31st December 2012
Cash poor, CPF rich?
Why is it that at the end of the day, practically every scheme that
has been introduced to help lower-income Singaporeans retire, makes them
more cash poor, but “CPF rich”?
Refer to the article “Silver Housing Bonus and Lease Buyback schemes enhanced” (Channel NewsAsia, Dec 28).
Use your cash to top-up CPF to get cash bonus?
It states that “Two schemes aimed at enabling senior citizens to
monetise their flats have been made more attractive following public
The Silver Housing Bonus, which provides an incentive for
lower-income households to move to a smaller flat, will have a lower
top-up requirement of S$60,000 per household. When first announced in
February this year, the requirement was for all net sale proceeds to be
used to top up the CPF Retirement Accounts to the prevailing minimum
sum. The S$20,000 bonus seniors get for topping up their Central
Provident Fund Retirement Accounts by S$60,000 will be paid in cash;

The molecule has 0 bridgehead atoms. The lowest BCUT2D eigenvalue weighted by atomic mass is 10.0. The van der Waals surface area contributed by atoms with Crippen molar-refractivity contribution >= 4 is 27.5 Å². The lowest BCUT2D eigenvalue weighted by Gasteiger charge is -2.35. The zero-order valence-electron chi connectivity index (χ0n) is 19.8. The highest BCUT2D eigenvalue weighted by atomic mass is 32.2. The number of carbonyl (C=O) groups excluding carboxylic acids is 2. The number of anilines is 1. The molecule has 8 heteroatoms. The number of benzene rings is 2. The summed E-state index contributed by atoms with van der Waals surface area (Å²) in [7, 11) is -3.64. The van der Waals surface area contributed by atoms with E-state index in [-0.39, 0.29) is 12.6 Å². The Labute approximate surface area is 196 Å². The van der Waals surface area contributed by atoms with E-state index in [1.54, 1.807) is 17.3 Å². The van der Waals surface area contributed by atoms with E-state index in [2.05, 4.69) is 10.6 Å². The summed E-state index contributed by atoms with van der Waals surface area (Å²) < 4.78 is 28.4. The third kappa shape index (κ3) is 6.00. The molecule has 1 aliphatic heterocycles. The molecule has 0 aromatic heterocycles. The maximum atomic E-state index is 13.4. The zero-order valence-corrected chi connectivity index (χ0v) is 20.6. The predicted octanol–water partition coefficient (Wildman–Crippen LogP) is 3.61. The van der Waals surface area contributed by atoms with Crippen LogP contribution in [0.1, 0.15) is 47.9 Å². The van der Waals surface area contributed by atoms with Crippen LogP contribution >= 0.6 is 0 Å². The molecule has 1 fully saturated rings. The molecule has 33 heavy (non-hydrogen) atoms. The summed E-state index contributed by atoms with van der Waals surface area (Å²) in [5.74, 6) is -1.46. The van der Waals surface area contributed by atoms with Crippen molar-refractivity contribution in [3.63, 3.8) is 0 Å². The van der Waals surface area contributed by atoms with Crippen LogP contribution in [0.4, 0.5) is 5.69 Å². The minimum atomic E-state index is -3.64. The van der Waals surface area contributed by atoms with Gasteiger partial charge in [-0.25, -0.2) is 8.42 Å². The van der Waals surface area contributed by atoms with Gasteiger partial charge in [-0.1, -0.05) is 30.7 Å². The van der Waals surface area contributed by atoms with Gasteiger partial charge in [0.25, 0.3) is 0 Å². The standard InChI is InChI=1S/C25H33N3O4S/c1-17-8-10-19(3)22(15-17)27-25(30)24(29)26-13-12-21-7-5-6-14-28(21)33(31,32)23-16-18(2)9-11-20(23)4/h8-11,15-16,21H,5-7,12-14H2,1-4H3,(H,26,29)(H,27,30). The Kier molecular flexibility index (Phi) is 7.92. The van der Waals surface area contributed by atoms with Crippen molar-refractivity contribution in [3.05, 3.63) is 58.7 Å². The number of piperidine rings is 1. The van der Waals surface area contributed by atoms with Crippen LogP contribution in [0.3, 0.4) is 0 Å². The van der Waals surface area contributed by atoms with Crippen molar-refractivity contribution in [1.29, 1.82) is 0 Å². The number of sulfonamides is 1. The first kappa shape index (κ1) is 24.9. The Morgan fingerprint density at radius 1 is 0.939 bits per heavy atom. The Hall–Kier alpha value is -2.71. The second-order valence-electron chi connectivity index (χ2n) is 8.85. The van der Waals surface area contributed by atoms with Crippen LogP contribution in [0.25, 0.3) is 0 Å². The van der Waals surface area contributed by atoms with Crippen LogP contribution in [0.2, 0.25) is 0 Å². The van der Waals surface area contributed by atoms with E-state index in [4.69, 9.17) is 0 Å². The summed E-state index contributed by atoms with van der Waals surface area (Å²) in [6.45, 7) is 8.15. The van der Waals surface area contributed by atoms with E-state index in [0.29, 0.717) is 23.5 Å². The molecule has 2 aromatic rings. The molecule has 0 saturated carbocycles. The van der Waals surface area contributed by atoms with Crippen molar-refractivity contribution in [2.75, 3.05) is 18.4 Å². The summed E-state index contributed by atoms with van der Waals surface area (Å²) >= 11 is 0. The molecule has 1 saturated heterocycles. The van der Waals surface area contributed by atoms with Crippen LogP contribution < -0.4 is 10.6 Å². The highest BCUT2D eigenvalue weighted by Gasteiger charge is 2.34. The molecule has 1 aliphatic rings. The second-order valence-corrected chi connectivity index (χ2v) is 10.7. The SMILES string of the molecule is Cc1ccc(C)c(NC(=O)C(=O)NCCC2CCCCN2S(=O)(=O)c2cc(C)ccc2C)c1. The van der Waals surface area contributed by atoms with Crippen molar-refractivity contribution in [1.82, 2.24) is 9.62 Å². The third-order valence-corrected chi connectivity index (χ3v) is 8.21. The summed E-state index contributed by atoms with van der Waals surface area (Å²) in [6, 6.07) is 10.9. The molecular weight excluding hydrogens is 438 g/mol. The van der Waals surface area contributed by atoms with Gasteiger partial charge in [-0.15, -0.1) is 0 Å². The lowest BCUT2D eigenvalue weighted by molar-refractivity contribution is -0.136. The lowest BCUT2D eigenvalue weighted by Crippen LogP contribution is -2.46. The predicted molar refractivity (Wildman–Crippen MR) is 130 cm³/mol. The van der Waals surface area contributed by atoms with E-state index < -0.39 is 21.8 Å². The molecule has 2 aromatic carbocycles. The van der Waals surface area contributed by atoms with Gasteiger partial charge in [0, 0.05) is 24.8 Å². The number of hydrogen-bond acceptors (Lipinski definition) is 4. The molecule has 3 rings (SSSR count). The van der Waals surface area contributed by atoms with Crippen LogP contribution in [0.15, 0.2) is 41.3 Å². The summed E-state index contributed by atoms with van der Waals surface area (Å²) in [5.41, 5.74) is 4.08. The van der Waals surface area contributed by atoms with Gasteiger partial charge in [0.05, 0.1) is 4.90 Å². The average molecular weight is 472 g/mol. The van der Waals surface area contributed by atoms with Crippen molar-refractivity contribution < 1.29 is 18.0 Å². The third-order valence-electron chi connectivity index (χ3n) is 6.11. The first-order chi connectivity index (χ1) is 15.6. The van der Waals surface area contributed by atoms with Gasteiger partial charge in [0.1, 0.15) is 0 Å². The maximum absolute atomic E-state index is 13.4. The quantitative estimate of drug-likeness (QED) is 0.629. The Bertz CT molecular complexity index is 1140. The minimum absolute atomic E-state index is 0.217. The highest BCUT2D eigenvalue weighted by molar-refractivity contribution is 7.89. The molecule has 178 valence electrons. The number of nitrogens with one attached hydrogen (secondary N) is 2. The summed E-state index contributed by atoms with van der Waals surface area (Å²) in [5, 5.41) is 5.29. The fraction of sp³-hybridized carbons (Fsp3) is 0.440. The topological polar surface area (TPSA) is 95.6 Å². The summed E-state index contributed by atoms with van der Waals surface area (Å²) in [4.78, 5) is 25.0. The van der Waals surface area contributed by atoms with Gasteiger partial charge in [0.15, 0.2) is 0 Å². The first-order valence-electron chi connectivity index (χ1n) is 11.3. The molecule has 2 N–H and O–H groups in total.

previously S$15,000 was in cash while S$5,000 went to top up the CPF
Those whose CPF top-ups from downsizing their homes are less than
S$60,000 will receive less cash bonus – S$1 for every S$3 topped up.”
Although there are four examples on how the Silver Housing Bonus (SHB) works in the Ministry of National Development’s press release,
let me just for the sake of simplifying matters, use one of the four
examples to show the possible implications for lower-income elderly
Singaporeans who are being encouraged to opt for this scheme . . . . .
Continue reading this interesting analysis by Leong Sze Hian here